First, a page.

What Cannot Be Cooked in Air Fryer? Avoid These Foods!


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What Cannot Be Cooked in Air Fryer?

Discover what cannot be cooked in an air fryer in this comprehensive guide. In the world of innovative kitchen gadgets, air fryers have emerged as a popular and versatile tool, allowing individuals to enjoy their favorite fried foods with a fraction of the oil and calories. Despite their numerous advantages, air fryers are not universal cooking devices. Certain foods and ingredients just can’t handle the air frying method well, leading to subpar or even disastrous cooking results.

This article provides insights and explanations for each item that should be avoided in an air fryer. From wet-battered foods to delicate leafy greens, explore the challenges and issues associated with air frying these items, and discover alternative methods and tips for cooking them. Understanding these limitations is essential for making the most out of your air fryer and ensuring delicious and successful meals every time.

Join us as we navigate the do’s and don’ts of air frying, helping you to avoid common cooking pitfalls and enhance your culinary experience with this modern kitchen appliance.

Fried Food with Wet Batter

Why Wet Batter Doesn’t Work in an Air Fryer

Air fryers work by circulating hot air around the food to produce a crispy exterior, similar to frying in oil. However, when it comes to foods with a wet batter, air fryers fall short. The hot air cannot solidify the wet batter quickly enough, causing it to drip, create a mess, and leave the food improperly cooked.

The Science Behind It

In traditional frying, the wet batter is immediately immersed in hot oil, which quickly cooks the batter, creating a solid, crispy coating. In an air fryer, without the immediate high heat from the oil, the batter remains wet for a longer period, leading to uneven cooking and a lack of that desired crispy texture.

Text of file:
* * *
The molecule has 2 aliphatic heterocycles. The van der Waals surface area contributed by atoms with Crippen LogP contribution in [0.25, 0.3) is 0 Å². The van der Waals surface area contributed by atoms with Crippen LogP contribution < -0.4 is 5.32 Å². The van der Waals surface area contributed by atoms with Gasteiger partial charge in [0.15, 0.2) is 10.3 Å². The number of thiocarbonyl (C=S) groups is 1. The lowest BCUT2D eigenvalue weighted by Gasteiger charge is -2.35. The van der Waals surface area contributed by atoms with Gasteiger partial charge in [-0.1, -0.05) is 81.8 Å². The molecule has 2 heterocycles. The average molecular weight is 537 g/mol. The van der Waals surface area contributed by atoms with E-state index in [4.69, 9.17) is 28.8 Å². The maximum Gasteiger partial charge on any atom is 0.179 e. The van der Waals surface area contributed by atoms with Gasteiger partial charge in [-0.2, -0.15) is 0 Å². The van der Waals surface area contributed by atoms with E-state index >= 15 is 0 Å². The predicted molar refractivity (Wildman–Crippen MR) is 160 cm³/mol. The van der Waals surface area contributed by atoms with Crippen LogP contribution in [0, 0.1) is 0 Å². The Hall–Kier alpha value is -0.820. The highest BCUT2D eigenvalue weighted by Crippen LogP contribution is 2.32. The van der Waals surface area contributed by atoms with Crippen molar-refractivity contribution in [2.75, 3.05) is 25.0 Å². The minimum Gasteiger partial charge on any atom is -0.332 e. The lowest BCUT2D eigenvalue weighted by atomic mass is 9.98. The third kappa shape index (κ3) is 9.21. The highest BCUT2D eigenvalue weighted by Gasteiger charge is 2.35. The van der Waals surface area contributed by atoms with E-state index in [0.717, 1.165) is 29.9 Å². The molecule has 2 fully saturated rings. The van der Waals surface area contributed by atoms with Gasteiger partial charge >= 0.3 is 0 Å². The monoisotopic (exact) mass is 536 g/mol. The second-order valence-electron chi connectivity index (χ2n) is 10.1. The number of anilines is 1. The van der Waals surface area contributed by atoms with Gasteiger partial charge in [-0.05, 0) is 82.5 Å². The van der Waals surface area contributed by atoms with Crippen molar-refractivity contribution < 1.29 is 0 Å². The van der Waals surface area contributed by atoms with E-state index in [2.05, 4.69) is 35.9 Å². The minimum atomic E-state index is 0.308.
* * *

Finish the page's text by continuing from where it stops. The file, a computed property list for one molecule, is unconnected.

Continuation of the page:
Alternatives for Air Frying Battered Foods

While wet batter is a no-go in air fryers, there are alternatives to achieve a crispy, fried texture:

  1. Use a Dry Coating:
    • Opt for a dry coating like breadcrumbs or flour. Coat the food item in egg and then roll in breadcrumbs before placing it in the air fryer. This method will give you a crispy finish without the mess of wet batter.
  2. Pre-Cook the Batter:
    • If you are keen on using a wet batter, partially cook the batter in a traditional fryer or oven before finishing in the air fryer. This method helps to solidify the batter, making it more suitable for air frying.
  3. Opt for Air Fryer-Friendly Recipes:
    • Choose recipes that are specifically designed for air fryers. Many recipes utilize alternative coating methods that are compatible with air frying, ensuring a crispy and delicious result.


In conclusion, while it’s tempting to air fry all your favorite foods, understanding the limitations of air fryers, especially with wet batter, is crucial. Opting for alternatives like dry coatings or air fryer-friendly recipes can help you achieve the crispy, fried texture you crave, ensuring satisfying meals without the hassle and mess.